7. How do you evaluate an improvisation? What is it, according to you, that makes one improvisation better than another?

A difficult question! No one knows how to decide to make a good improvised piece of music, and what that would consist of, but most will agree when they’ve heard or taken part in one. It seems to have a lot to do with form and freshness.

8. When you are recording for a release, does the awareness of being recorded influence your playing, and in what way?

I don’t think this affects my playing much at all. I began recording at the very beginning of being a musician and almost 30 years later it is what it is.

 

Questionnaire: Michel Doneda (2007)

1. Have you got any formal musical training, and what do you draw from it now?

No I haven’t, I am a self-taught musician. I have been working with the saxophone in my own way from the beginning until now.

2. What kind of equipment/instrument do you use, and what is you relationship towards it?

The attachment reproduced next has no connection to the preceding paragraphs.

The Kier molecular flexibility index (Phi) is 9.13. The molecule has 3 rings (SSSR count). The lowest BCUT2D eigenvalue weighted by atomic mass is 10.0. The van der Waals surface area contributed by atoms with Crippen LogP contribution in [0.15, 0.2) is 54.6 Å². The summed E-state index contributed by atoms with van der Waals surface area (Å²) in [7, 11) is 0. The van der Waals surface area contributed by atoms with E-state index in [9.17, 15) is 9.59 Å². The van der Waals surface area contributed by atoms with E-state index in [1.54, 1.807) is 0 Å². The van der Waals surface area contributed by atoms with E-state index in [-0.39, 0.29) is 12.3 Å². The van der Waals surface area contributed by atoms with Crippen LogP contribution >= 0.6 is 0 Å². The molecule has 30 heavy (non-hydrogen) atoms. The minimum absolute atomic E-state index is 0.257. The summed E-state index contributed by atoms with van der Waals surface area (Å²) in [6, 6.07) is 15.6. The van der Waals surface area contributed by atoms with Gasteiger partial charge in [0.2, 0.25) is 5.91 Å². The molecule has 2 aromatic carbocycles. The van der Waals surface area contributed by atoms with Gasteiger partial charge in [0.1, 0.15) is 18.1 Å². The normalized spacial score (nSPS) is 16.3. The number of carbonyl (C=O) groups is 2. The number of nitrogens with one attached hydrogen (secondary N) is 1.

I have a normal soprano sax. I work within  its “limits”. But the limits are not in the instrument. So I will have to work all my life, I’m afraid. 🙂

What do you think lies behind your choice of the equipment/instrument?

The breathing, and the sounds that open my body and my mind. I am more interested in this actual experience, and the ways of sharing it, than in musical forms.

3. What is it that attracts you towards musical experimentation?

I prefer experience to experimentation. I think this is what is specific about the improvisational process. I am talking about non-idiomatic improvisation. Improvisation means that the connection between you and your instrument is unmediated, and also, that the connection between players, between you and the audience, with the room where you are playing, is mediated by the music. It also means that you have the responsibility, here and now, for what you are playing/doing.

4. Why are you involved in improvisation, and how do you perceive it?